Betty Jean Crews wins FCC Rosemary Davis award.
Farm Credit Canada is out with its annual Rosemary Davis awards.
President of the Ontario Federation of Agriculture Betty Jean Crews is one of the recipients this year.
Crews is co-owner of an 800-acre family farm that produces apples, grains, corn and strawberries and markets roadside fresh farm products in the Trenton area.
She has been involved with hands-on responsibility in every aspect of daily operations and long-range planning for the family farm business.
She is in here second term as OFA President.
It was back in 2007 that Gertie Blake, member service representative, Ontario Federation of Agriculture in Hanover was one of the reciepeints of the award.
The Farm Credit Canada Rosemary Davis Award honours women who are active leaders in Canadian agriculture.
Agricultural Safety Week is under way across the country.
The theme this year is Plan, Farm, Safety.
The Canadian Agricultural Safety Association's campaign focuses on having farmers create plans to avoid risky situations on the farm.
A recent Farm Credit Canada survey found 87 per cent of Canadian farmers are interested in pursuing some sort of agricultural safety training.
Food inspectors are reportedly raising fresh questions about gaps between Canadian and U-S food safety regimes.
Plants that package meat for the Canadian market are inspected just once a week, while those that ship to the U.S. must be checked daily.
The United States insists that inspectors maintain a daily presence in the plants if the meat is destined for American markets.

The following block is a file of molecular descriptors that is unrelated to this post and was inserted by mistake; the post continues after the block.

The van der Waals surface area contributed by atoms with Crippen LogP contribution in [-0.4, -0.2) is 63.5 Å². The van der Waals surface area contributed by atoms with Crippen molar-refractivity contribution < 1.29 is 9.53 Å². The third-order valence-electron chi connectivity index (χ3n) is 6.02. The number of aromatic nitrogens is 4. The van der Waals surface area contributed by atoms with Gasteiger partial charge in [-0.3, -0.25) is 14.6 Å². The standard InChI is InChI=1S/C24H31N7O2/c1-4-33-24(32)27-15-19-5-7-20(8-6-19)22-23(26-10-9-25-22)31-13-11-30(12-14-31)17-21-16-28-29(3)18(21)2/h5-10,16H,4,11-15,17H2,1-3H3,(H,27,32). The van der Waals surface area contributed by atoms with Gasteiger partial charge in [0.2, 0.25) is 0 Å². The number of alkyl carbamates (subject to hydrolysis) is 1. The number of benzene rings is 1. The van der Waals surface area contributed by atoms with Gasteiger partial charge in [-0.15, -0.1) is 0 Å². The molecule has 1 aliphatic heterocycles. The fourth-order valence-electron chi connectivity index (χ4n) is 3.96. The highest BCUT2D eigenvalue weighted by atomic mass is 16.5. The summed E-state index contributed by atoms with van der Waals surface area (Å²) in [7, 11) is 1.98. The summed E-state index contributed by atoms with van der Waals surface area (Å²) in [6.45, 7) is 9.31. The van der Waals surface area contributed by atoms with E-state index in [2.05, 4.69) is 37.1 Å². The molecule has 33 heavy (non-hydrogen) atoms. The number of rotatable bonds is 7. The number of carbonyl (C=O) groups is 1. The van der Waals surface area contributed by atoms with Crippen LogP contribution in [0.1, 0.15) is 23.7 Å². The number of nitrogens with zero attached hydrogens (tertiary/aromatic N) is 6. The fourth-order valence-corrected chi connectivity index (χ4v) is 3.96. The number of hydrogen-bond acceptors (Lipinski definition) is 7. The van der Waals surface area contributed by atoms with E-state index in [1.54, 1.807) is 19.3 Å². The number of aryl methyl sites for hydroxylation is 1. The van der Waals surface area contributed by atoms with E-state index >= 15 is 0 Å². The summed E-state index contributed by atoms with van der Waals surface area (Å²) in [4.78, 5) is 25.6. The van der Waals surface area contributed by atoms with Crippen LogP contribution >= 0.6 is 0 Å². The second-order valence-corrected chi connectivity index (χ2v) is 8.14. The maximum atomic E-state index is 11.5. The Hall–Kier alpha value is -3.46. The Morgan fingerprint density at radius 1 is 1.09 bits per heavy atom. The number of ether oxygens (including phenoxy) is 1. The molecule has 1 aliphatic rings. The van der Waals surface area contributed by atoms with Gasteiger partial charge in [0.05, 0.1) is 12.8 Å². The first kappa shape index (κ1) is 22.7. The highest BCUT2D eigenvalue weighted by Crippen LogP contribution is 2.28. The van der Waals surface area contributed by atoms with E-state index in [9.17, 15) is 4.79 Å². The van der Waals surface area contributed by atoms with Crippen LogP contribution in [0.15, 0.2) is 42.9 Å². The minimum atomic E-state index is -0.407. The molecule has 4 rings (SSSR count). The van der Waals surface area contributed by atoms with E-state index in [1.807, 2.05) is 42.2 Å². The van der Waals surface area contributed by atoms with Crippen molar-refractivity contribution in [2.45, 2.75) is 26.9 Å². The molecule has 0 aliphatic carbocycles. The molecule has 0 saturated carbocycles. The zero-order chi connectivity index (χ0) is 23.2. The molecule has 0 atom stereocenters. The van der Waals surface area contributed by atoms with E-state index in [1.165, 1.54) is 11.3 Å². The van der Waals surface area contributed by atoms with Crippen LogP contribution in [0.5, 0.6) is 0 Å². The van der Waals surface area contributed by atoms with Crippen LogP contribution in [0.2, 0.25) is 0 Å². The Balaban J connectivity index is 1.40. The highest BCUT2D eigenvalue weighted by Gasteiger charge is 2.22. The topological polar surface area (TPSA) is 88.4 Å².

But Bob Kingston -- the head of the Agriculture Union --=says Canadian plants must be "under inspection,'' which he says is taken to mean once a week.
The Canadian Food Inspection Agency says although there are some differences in the inspection procedures of each country, the meat inspection systems are equally effective in producing safe food.
Canadian fertilizer giant Agrium is dropping its 5 and a half billion dollar takeover bid for U-S company C-F Industries Holdings.
The Calgary-based company says it will let its offer for C-F expire on March 22nd after being rebuffed for more than a year.
Potash Corporation of Saskatchewan has raised its first quarter earnings guidance due to a sharp rebound in potash demand.
The company says it expects strong North American sales volumes and offshore shipments as well as higher than expected margins in nitrogen and phosphate.
The next few weeks will determine the future of this year's winter wheat crop.
Jake Davidson, of Winter Cereals Canada, says winter wheat is sensitive to temperature fluctuations near the freezing mark.
He says most winterkill actually occurs in spring and with temperatures well above normal for the past week, the crop could see significant damage if temperatures drop quickly.
Davidson says it has been a challenge getting a grasp of the crop's condition this winter, as the dramatic drop in acres over the last two years has resulted in much less feedback from producers.